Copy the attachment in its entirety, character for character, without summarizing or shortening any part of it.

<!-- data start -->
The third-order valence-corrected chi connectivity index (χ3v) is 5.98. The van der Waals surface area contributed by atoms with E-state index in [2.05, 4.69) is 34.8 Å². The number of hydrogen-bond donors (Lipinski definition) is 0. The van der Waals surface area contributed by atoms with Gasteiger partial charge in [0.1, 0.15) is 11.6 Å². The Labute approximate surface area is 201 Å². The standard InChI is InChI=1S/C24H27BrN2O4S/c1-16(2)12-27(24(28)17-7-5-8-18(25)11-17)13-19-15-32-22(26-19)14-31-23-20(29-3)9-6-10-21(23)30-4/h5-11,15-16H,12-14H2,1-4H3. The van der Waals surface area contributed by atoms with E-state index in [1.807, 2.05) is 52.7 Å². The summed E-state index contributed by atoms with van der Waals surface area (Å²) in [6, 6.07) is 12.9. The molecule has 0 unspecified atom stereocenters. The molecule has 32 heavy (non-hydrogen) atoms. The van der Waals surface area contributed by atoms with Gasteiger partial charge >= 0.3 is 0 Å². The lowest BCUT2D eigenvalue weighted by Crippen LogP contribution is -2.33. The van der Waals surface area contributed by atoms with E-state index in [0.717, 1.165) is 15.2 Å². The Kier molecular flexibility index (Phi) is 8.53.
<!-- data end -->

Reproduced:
The third-order valence-corrected chi connectivity index (χ3v) is 5.98. The van der Waals surface area contributed by atoms with E-state index in [2.05, 4.69) is 34.8 Å². The number of hydrogen-bond donors (Lipinski definition) is 0. The van der Waals surface area contributed by atoms with Gasteiger partial charge in [0.1, 0.15) is 11.6 Å². The Labute approximate surface area is 201 Å². The standard InChI is InChI=1S/C24H27BrN2O4S/c1-16(2)12-27(24(28)17-7-5-8-18(25)11-17)13-19-15-32-22(26-19)14-31-23-20(29-3)9-6-10-21(23)30-4/h5-11,15-16H,12-14H2,1-4H3. The van der Waals surface area contributed by atoms with E-state index in [1.807, 2.05) is 52.7 Å². The summed E-state index contributed by atoms with van der Waals surface area (Å²) in [6, 6.07) is 12.9. The molecule has 0 unspecified atom stereocenters. The molecule has 32 heavy (non-hydrogen) atoms. The van der Waals surface area contributed by atoms with Gasteiger partial charge >= 0.3 is 0 Å². The lowest BCUT2D eigenvalue weighted by Crippen LogP contribution is -2.33. The van der Waals surface area contributed by atoms with E-state index in [0.717, 1.165) is 15.2 Å². The Kier molecular flexibility index (Phi) is 8.53.